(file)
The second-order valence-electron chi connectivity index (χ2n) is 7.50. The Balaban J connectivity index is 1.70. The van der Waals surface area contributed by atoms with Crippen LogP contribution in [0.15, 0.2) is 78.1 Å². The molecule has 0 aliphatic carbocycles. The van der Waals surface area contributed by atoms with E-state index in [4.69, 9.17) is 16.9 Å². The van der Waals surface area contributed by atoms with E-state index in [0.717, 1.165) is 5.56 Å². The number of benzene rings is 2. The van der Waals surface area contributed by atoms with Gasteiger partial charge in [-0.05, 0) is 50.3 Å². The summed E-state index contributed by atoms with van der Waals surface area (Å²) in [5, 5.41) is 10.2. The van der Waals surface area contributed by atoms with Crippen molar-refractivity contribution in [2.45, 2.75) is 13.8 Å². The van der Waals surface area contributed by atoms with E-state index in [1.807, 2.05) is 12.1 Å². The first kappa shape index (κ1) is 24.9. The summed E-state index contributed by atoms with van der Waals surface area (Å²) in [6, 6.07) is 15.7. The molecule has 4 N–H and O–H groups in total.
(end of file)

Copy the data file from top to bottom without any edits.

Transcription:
The second-order valence-electron chi connectivity index (χ2n) is 7.50. The Balaban J connectivity index is 1.70. The van der Waals surface area contributed by atoms with Crippen LogP contribution in [0.15, 0.2) is 78.1 Å². The molecule has 0 aliphatic carbocycles. The van der Waals surface area contributed by atoms with E-state index in [4.69, 9.17) is 16.9 Å². The van der Waals surface area contributed by atoms with E-state index in [0.717, 1.165) is 5.56 Å². The number of benzene rings is 2. The van der Waals surface area contributed by atoms with Gasteiger partial charge in [-0.05, 0) is 50.3 Å². The summed E-state index contributed by atoms with van der Waals surface area (Å²) in [5, 5.41) is 10.2. The van der Waals surface area contributed by atoms with Crippen molar-refractivity contribution in [2.45, 2.75) is 13.8 Å². The van der Waals surface area contributed by atoms with E-state index in [1.807, 2.05) is 12.1 Å². The first kappa shape index (κ1) is 24.9. The summed E-state index contributed by atoms with van der Waals surface area (Å²) in [6, 6.07) is 15.7. The molecule has 4 N–H and O–H groups in total.